Kaltura bags Nokia deal – precursor to a takeover or contract goldmine?

Nokia has continued its run of announcements amid a period of significant business transition with the news that it is partnering with US OTT video technology specialist Kaltura, to offer a joint personalization and monetization platform. Kaltura’s platform is an end to end OTT service, so perhaps only part of the product is now part of this deal.

The deal involves the combination of the Kaltura TV Platform and Nokia Velocix suite of products, to offer operators and media companies a modular system for supporting OTT video deployments – covering technologies including cloud DVR, CDN, monetization models, and social media integration.

This is perhaps the worst time to teaming up with Kaltura, with its Vodafone account seemingly on the ropes, but the collaboration could potentially be a precursor to Nokia eventually acquiring Kaltura down the line. Kaltura’s technologies would certainly benefit Nokia in its IP video delivery business line, which is of course becoming an increasingly pivotal part of Nokia, particularly as the Finnish company is plowing forward with its VR ventures – for which Kaltura has also jumped on board as an integration partner.

The partnership, and any possible future takeover, could also represent Nokia trying to get into Kaltura’s existing accounts, which include the major names HBO, NBCUniversal, Warner Brothers, Paramount TMZ, Vodafone, Philips, and Siemens, among others.

Dr. Shay David, Kaltura Co-founder and General Manager, Media and Telecom, told Faultline Online Reporter, “global tier one service providers and media companies are the target customers of this partnership. In terms of the offering, we’re talking about a combination of products and services, both companies will bring best of breed capabilities. Nokia will bring video network management capabilities, cDVR , video optimization and packaging, as well as strong SI capabilities. Kaltura has best of breed converged OTT IPTV back-end system and front-end apps including all the components necessary for media companies and telcos to build a top tier next gen TV offering. Combined, the two companies are able to offer an end to end solution that allows to cut time-to-market and increase monetization opportunities in this rapidly changing field. 2017 is all about convergence, all across the market, and this partnership is about facilitating this change.”

Earlier this year, Cisco seemed to steal a large chunk of the Kaltura contract at Vodafone Germany, after the operator launched its new cloud-based multiscreen 4K UHD video service GigaTV. This turned out to be built around Cisco’s Infinite Video technology, instead of being a primarily Kaltura-based project. As Kaltura’s only tier 1 operator customer, it must hold onto Vodafone for dear life, and the integration of Nokia’s IP video products from its Velocix portfolio could be sure fire way to ensure this.

Nokia will be offering Kaltura’s services to its existing customers as part of the deal. If Kaltura could pick up a major account through Nokia’s huge global reach, it could be a game changer for the company. The press release suggests that the offering will be targeted at telcos’ OTT video operations, of which Nokia has in abundance within its customer list. We would suggest that Nokia could potentially give Kaltura a helping hand into Asian markets, where the prevalence of OTT video on mobile devices is at its most prolific.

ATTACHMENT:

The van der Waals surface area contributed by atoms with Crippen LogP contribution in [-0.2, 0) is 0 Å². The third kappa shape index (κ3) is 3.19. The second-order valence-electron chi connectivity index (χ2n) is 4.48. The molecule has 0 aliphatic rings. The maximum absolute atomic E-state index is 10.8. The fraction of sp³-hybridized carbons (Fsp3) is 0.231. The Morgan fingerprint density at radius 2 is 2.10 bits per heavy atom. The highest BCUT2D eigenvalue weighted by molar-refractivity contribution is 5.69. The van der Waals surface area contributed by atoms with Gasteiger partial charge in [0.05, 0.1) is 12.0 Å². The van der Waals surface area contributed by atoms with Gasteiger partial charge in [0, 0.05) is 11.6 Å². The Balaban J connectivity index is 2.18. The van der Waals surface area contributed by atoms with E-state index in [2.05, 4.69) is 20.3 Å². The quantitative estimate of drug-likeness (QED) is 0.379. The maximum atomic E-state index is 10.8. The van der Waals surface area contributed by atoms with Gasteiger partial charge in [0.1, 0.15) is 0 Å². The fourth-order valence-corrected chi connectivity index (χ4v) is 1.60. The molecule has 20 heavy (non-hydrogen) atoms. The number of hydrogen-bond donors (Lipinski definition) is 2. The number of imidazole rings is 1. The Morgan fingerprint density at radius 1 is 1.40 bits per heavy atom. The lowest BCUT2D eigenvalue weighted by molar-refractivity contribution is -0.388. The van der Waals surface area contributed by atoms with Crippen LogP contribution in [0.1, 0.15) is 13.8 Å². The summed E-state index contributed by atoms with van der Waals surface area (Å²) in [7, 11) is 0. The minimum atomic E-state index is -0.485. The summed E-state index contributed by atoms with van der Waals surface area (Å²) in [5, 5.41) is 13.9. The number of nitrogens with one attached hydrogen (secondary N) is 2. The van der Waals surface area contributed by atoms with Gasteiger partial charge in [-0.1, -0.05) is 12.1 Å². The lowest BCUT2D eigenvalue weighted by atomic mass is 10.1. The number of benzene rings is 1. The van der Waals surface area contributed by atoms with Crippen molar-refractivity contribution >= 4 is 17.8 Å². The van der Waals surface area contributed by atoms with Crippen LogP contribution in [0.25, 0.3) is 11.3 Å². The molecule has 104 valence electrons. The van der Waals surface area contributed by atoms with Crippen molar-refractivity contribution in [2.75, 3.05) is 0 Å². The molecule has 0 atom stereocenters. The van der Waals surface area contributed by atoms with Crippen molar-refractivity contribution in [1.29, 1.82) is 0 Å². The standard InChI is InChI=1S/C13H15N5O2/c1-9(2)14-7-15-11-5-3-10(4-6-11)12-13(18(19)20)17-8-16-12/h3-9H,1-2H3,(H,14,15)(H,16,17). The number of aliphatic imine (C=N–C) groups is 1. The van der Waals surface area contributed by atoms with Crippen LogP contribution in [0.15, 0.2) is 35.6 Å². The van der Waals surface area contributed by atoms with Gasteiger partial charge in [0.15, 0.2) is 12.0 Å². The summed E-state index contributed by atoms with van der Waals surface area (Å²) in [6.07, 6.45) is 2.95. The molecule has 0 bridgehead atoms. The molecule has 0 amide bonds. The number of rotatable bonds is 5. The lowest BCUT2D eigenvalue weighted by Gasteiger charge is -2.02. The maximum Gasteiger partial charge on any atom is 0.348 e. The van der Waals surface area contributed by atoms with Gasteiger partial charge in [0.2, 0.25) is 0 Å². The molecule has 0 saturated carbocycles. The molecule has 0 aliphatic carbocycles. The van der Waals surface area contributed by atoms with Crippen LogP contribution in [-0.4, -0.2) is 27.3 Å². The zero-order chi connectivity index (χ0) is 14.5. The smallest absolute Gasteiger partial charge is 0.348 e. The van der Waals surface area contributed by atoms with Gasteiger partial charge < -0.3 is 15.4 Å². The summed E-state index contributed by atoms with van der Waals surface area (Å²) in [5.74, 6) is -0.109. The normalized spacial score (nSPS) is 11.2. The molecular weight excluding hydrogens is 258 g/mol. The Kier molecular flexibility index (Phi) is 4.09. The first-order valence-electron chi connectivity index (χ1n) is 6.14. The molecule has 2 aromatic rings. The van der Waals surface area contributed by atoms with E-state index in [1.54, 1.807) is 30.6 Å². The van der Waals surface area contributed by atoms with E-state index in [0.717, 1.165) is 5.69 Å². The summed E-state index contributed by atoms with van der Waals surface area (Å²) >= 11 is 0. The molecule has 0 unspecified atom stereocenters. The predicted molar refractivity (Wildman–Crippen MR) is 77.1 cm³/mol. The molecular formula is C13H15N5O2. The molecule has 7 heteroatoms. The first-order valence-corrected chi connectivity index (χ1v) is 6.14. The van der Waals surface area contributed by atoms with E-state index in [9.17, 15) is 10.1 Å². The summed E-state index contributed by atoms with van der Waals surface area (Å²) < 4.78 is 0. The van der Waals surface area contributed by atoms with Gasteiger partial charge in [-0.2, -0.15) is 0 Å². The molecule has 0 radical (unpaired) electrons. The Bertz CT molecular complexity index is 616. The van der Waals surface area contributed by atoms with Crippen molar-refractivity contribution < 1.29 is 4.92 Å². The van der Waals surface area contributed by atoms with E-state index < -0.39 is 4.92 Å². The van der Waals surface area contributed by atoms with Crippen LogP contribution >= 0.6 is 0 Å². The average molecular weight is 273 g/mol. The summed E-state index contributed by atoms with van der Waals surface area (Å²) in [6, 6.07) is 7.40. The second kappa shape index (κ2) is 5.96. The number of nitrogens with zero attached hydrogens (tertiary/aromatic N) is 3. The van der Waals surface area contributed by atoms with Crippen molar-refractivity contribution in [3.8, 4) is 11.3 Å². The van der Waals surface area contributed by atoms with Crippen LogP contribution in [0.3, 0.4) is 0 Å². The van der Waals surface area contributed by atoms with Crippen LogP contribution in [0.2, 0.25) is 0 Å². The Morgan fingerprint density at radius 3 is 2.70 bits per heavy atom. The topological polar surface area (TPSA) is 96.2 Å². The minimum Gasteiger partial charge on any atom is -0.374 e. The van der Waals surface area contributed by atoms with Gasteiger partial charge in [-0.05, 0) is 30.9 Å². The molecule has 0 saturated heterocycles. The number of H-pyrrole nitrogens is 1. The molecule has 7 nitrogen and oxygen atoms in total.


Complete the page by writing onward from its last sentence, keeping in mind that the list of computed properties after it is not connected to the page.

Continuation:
Nokia says it has landed over 50 accounts in the Asia Pacific region, including NTT DoCoMo, KDDI and Softbank in Japan; SK Telecom and KT in Korea; Bharti Airtel, BSNL, Idea, Videocon, Tata DoCoMo and Vodafone in India; plus a handful in Indonesia, the Philippines, Australia and others.

For the less well developed regions, Nokia will likely be pushing its IP video delivery products to these customers as added extras as the operators look to expand, or begin, their OTT video roll outs. Of course, a single contract in India, for example, would not fill the void left by losing a tier 1 contract in the US or Europe, given the harshly lower ARPUs.

However, operators in developing regions are more focused on getting the OTT video delivered successfully in the first place, while few are yet to invest in recommendation or personalization software – which is one of the main pieces of the puzzle Kaltura brings to the table.

Meanwhile, the major accounts in developed areas like Japan are pretty much walled gardens for small to medium sized vendors. Therefore, maybe Kaltura could prosper most by focusing on retaining its current contracts for now, even if that does mean handing over a slice to Nokia.

Nokia’s Velocix CDN, inherited when it acquired Alcatel, has some major tier 1 deployments, most recently at Sky in the UK for driving its OTT video traffic. It also claims to provide the CDN for 10 out of 12 countries for Liberty Global in Europe.

Paul Larbey, Head of Nokia’s IP Video Business Division, said, “today’s TV landscape is constantly evolving into a personal experience for each and every user on their preferred devices. Joining forces with Kaltura allows us to ensure that our customers keep pace, and enjoy new revenue streams from advanced OTT services.”

Ron Yekutiel, Kaltura Co-founder, Chairman and CEO, said in the announcement, “media companies, content owners, operators and service providers are all delving into the OTT TV world, looking to reach their audiences and keep their attention. Key considerations for any current TV offering include monetization flexibility, excellent cross-device user experiences, and the ability to scale quickly and cost effectively – Kaltura’s TV platform addresses exactly these main elements, which is even further enhanced by the great products and impeccable services provided by Nokia.”